• Sanctuary of A Nosa Señora das Neves and its “holy fountain” about 2km after Hospital
  • Chapel of San Pedro Mártir
  • O Cruceiro da Armada
  • Cee – the biggest town in the area with many restaurants, bars, bakeries etc. A beautiful church of A Xunqueira, several nice buildings.
  • Corcubión – a smallish town next to Cee with a nice beach, cobblestone streets, church of San Marcos.
  • The cove of Talón – a small beautiful beach
  • The long beach and sand dunes of Playa Langosteira
  • Finisterre

Challenges

  • Long distance – 35km
  • A relatively easy walk, mostly flat with one long descent from Cruceiro da Armada to Cee.

Finisterra

A touristy town with many restaurants, bars, hotels, albergues, and shops. 

  • ATM – yes
  • Municipal albergue – yes
  • Private albergue – yes
  • Hotel – yes
  • Supermarket – yes
  • Shop – yes
  • Pharmacy – yes
  • Restaurant/bar – yes

Municipal albergue in Finisterre

Capacity – 36 beds, price 6 Euro. The albergue is fine but if you finish the Camino in Finisterre it might be worth staying at one of the private albergues or even treat yourself with a more comfortable staying at a hotel or guest house. There are many options in the town from 10 Euro.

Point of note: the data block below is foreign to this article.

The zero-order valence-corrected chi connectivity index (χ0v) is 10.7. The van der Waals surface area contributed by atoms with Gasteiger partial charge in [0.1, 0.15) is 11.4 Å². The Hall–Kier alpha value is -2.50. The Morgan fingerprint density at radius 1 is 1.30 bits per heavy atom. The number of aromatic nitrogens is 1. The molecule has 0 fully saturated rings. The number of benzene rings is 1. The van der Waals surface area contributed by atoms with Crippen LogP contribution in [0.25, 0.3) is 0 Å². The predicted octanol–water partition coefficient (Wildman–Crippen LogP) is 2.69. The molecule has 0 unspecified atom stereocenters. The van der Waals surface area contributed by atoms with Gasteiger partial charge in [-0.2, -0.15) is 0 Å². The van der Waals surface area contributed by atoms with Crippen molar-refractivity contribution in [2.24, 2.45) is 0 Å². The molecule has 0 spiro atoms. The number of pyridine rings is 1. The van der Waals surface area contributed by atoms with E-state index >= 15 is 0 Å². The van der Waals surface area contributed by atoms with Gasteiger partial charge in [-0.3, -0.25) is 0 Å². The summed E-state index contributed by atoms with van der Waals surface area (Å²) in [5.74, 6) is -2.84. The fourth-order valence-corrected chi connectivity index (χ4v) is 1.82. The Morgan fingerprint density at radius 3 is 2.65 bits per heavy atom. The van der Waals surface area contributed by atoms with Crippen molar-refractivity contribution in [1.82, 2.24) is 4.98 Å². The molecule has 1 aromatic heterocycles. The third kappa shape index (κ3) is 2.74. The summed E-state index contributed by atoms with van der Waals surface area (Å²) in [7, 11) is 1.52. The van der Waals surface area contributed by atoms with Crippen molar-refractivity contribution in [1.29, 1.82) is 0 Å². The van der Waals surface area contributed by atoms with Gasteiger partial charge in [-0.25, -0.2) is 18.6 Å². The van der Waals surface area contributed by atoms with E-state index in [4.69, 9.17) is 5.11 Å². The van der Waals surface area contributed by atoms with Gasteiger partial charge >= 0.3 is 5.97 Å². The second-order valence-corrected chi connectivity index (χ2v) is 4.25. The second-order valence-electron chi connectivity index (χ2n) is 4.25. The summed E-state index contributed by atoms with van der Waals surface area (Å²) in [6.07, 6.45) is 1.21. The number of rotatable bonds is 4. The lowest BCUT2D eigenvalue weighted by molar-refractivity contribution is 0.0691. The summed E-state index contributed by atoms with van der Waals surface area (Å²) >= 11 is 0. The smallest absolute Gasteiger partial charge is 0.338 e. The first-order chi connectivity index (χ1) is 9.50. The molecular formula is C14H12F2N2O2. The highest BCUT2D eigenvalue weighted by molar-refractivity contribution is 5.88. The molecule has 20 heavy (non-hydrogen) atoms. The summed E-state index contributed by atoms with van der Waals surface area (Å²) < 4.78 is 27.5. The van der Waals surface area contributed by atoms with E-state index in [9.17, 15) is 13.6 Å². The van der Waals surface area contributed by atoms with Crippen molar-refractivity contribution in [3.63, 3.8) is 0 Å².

Facilities

  • Hot water shower – yes
  • Kitchen – yes, microwave, cooking plates, pots, plates, cutlery, etc.
  • Wi-fi – yes, to connect you need a local (European) phone number
  • Washing machine – yes
  • Drier – yes
  • Blankets – yes
  • Heating – yes
  • Location – 5 out of 5, at the center, on the route, close to the supermarket, tourism office, and restaurants.
  • Comfort – 4 out of 5, few toilets and showers

More places to stay in Finisterre

It’s possible to stay at the very cape Finisterre, next to the Lighthouse at Hotel O Semaforo. It’s quite pricey but the location and the scenery around are truly spectacular. It’s a small and cozy hotel with beautifully designed rooms, breathtaking views, and a nice restaurant.